Campus News

Plant biology professor named inaugural GRA Distinguished Investigator

Kelly Dawe
Kelly Dawe

R. Kelly Dawe, a professor of plant biology and genetics at UGA, has been named the first Georgia Research Alliance Distinguished Investigator.

The honor will be awarded to scholars at GRA-affiliated universities who demonstrate outstanding work in either the biosciences or advanced communications and computing. Each honoree will take on the title of “Georgia Research Alliance Distinguished Investigator” and receive an annual endowment provided jointly by the GRA and funds raised by the honoree’s university.

The award honors longtime UGA professor of biochemistry and molecular biology Lars G. Ljungdahl.

“We’re delighted,” says Garnett S. Stokes, dean of the Franklin College of Arts and Sciences. “Dr. Dawe’s outstanding record speaks for itself, and we are especially glad that the award honors Dr. Ljungdahl, one of the most distinguished faculty members ever in the Franklin College of Arts and Sciences.”

The GRA was equally enthusiastic.

“This program is designed to help retain Georgia’s best and brightest scholars who may be targeted for recruitment by other states,” says Susan Show, GRA vice president. “While we focus on luring the top researchers from around the world to Georgia, we can’t forget to take care of promising researchers who are helping our universities and our economy with their work. We’re pleased that our first award honors one of GRA’s early collaborators in Dr. Ljungdahl and one of the University of Georgia’s most promising scientists in Dr. Dawe.”

To earn a GRA Distinguished Investigator designation, researchers must have a proven track record of grant productivity and team leadership in a research environment. Honorees will also demonstrate an interest in applying research to commercial opportunities that build Georgia’s science and technology-based economy.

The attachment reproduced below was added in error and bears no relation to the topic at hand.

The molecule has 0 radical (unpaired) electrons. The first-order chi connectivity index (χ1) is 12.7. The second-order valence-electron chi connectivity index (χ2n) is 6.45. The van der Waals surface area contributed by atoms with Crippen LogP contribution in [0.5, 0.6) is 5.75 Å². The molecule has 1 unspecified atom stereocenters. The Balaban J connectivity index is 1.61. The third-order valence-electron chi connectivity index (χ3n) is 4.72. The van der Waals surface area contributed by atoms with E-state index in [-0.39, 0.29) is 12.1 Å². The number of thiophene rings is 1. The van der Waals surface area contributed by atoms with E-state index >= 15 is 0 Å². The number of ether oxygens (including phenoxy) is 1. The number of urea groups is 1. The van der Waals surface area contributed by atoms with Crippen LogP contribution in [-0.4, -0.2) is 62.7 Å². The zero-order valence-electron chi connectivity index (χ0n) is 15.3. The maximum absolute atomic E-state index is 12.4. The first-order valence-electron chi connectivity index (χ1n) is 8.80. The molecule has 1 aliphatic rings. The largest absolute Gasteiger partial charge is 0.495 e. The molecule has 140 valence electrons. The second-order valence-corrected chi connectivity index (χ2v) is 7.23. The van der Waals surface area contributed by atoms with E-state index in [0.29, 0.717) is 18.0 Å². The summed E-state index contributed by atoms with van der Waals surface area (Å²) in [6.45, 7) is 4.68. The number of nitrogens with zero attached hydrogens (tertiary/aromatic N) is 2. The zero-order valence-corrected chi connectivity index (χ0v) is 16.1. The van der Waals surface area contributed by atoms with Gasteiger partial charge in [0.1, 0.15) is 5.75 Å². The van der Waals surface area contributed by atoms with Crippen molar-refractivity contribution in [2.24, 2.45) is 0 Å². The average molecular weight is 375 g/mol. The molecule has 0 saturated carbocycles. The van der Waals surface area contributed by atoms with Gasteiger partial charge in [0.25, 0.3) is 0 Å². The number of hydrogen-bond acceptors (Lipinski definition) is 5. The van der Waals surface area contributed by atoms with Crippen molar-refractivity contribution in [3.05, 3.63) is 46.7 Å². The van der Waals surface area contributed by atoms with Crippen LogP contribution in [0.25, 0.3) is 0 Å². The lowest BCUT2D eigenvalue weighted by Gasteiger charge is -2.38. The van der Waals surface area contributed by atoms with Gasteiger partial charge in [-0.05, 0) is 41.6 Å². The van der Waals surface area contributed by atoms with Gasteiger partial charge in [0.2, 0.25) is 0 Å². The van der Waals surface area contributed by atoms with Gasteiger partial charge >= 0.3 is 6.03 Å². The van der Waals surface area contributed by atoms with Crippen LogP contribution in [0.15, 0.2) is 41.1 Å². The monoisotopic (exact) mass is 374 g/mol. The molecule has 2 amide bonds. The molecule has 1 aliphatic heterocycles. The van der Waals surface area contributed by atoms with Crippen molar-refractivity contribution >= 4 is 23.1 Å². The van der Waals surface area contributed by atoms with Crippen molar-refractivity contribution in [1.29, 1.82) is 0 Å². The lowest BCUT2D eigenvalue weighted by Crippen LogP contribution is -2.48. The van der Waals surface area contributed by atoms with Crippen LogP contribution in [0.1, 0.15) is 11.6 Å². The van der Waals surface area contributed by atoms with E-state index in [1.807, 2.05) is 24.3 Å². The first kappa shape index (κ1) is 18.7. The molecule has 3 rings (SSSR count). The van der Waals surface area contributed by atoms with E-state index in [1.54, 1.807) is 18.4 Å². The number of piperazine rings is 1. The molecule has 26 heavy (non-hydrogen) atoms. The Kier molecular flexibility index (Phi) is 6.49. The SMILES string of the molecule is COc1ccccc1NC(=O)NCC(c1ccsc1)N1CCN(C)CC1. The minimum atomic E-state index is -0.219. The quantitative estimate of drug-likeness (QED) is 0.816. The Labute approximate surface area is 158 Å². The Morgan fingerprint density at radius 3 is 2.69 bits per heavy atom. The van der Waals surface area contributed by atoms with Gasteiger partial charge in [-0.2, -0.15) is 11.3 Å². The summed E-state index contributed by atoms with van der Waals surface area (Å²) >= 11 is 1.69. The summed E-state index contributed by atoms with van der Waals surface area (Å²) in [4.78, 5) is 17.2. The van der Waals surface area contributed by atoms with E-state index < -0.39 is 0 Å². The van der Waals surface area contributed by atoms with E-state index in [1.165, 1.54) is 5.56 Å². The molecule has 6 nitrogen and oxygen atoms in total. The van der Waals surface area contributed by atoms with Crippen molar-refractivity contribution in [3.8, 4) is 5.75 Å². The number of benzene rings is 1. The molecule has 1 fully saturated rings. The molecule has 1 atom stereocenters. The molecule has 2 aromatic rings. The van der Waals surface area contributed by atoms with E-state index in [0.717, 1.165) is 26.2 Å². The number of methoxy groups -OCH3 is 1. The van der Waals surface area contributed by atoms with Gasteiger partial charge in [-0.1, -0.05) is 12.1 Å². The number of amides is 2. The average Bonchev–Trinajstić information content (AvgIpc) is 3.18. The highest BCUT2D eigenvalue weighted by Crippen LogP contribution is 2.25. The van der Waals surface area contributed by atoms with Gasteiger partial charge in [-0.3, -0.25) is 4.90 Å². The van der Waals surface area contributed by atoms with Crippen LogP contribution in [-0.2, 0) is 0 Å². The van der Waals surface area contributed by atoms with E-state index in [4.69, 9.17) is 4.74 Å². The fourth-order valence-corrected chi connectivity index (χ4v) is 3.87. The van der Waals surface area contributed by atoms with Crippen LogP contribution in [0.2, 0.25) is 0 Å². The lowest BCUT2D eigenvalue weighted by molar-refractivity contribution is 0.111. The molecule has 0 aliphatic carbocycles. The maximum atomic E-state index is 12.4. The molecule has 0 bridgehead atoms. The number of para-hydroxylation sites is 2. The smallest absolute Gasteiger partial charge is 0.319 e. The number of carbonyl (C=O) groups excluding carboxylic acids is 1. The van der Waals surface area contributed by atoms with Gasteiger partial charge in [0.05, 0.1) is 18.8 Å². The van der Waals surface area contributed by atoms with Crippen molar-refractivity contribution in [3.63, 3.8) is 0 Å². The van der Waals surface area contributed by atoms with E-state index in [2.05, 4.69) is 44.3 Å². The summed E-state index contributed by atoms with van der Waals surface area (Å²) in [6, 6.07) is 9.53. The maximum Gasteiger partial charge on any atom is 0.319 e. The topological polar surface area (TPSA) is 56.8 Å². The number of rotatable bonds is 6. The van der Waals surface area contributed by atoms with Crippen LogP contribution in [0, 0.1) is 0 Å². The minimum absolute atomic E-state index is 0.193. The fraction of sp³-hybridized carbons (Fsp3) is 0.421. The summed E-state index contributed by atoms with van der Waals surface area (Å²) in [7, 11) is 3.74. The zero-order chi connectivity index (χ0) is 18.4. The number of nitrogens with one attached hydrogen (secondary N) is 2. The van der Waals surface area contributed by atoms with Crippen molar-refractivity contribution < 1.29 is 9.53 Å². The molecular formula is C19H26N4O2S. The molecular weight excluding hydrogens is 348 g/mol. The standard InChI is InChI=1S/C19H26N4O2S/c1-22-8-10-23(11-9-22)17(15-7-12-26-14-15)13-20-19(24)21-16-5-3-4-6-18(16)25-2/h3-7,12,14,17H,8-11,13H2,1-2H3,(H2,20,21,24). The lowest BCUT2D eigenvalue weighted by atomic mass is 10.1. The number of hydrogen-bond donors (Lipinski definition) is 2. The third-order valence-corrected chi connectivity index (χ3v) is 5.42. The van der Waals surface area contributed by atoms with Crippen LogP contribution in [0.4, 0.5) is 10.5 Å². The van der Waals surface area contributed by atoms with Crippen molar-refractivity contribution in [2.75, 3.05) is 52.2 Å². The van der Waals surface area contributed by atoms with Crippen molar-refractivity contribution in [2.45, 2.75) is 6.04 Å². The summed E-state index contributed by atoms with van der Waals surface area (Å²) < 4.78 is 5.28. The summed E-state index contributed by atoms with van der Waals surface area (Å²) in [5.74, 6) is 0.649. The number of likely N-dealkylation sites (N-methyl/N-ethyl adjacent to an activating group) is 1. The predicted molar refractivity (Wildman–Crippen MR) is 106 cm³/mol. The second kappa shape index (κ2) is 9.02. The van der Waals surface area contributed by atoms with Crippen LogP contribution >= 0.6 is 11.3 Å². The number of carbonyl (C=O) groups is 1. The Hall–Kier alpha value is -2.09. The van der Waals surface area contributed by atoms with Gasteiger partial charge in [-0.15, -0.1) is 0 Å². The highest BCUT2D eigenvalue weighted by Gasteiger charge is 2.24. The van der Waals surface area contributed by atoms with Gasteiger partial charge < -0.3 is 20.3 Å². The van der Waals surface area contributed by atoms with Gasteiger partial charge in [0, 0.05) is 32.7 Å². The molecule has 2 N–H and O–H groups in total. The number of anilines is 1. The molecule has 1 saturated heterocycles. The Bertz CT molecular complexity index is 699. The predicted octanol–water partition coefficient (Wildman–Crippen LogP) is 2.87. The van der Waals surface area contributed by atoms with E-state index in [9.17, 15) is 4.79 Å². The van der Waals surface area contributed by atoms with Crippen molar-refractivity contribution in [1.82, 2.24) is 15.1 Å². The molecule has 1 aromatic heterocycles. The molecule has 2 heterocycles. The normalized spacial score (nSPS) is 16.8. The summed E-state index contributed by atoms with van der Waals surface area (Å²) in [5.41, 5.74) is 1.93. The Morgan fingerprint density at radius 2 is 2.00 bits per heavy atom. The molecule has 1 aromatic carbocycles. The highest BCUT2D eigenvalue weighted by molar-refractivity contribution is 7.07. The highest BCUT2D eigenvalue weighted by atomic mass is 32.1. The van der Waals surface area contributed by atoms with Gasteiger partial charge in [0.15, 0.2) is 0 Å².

Dawe’s research centers on how plant chromosomes are segregated to progeny.  His laboratory focuses on structures known as centromeres, which are responsible for the movement of chromosomes from one generation to the next.  He hopes to use information about centromeres to create “artificial chromosomes” that can be used to introduce new genetic traits into crop plants.

Dawe received a master’s degree from the University of California-Riverside and obtained his Ph.D. in genetics from the University of California-Berkeley. He joined the UGA faculty in 1989 and received the 2000 Creative Research Medal from UGA for his study of how plant chromosomes work in cells.

A model public-private partnership between Georgia universities, business and state government, the Georgia Research Alliance helps build Georgia’s technology-rich economy in three major ways: through attracting Eminent Scholars to Georgia’s research universities; through improving laboratories and equipment at these research universities; and through converting research into products, services and jobs that drive the economy.